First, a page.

Photo Essay: Stone and Wooden Covered Bridges of Early American Settlement

A tribute to covered bridges and other early American structures that made life easier and safer for our ancestors.

| March/April 2016

  • This covered bridge lies nestled in the White Mountain National Forest of New Hampshire.
    Photo by maXximages.com/FOTOSEARCH RM
  • The Goldbrook Covered Bridge in Stowe, Vermont during the winter.
    Photo by maXximages.com/Joseph Sohm
  • Bedford County Bridge #15, built in 1880.
    Photo by Terry Wild Stock
  • This bridge has stood the test of time, to the tune of 1911.
    Photo by robertstock.com/Daniel Sicolo
  • Gilkey Covered Bridge, Covered Bridge Country Tour, Linn County, Oregon.
    Photo by maXximages.com/George Ostertag
  • Covered bridge, Middle Bridge, Woodstock, Vermont, USA.
    Photo by maXximages.com/John Greim
  • Gapstow Bridge Pond, Central Park in Manhattan, New York City.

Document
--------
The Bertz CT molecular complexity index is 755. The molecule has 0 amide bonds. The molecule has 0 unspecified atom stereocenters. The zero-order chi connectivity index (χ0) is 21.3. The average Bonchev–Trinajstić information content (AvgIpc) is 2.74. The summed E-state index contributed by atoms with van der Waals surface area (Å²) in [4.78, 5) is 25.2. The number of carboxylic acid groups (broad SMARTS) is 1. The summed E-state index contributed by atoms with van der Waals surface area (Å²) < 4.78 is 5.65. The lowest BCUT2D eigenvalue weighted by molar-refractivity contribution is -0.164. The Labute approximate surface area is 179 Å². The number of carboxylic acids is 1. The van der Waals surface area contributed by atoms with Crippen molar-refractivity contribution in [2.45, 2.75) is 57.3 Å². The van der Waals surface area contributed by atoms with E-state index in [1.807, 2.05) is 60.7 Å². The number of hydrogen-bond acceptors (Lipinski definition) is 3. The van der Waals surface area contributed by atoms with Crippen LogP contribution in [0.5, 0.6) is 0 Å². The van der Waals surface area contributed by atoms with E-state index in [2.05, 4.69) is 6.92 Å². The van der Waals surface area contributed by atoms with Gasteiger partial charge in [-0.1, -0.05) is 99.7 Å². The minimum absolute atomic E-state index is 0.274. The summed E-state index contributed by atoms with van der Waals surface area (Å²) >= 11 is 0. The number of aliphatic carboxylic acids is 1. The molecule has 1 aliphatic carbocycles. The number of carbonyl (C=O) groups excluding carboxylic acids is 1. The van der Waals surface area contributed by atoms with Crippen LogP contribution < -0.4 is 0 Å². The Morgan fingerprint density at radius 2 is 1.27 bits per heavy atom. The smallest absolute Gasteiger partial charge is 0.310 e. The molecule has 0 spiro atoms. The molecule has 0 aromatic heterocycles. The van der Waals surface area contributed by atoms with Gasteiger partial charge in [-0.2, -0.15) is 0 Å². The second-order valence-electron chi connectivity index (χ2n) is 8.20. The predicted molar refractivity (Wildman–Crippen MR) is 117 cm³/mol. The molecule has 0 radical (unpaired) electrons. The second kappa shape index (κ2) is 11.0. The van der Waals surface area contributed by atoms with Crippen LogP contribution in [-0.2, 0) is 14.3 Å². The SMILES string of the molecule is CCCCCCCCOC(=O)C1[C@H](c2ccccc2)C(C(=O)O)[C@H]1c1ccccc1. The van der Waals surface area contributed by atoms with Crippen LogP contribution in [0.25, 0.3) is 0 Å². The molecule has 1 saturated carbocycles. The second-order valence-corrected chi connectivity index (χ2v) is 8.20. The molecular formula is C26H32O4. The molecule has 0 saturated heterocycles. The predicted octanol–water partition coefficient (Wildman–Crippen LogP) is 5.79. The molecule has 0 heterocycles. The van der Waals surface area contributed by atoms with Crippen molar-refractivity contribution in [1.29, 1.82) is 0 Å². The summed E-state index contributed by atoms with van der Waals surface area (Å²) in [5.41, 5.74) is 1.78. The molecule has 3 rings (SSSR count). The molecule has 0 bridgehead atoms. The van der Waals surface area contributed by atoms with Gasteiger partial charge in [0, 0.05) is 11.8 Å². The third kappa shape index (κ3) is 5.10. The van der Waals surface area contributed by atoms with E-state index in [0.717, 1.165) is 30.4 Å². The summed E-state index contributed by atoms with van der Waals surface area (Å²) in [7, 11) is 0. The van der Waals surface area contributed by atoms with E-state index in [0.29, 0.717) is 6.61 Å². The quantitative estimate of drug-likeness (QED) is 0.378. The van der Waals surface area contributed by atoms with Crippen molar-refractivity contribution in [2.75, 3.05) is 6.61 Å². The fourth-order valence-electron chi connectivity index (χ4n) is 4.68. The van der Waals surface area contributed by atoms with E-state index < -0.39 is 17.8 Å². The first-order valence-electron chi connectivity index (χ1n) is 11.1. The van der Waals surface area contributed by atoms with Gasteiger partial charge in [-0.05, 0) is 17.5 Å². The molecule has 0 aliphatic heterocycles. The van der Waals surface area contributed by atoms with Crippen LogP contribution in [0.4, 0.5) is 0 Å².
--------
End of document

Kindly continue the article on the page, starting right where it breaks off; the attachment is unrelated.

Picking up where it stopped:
Photo by robertstock.com/R. Kord
  • A covered bridge in the northeast.
    Photo by Erika Mitchell

In the early days of American settlement, timber, stone and masonry were the most abundant resources our pioneer forefathers had for building bridges throughout the countryside. Thankfully, today a lot of these same bridges are still around and in use, just like grist mills and barns from days of yore.

In the old days, bridges made from wood were often covered for two reasons. First, because covering them reduced aging brought on by weather and sunlight, and secondly, because they more closely resembled a barn, which meant horses and livestock might find them less threatening to pass through compared to an open bridge with water or rock underneath.

As time wore on, timber and stone gave way to steel and other metals, and the era of the old wooden and stone bridges became a thing of the past. To appreciate their longevity and beauty is to pay homage to our ancestors’ pioneer engineering efforts, and today they are still a sight to behold, on some of America’s rural roads less traveled.  






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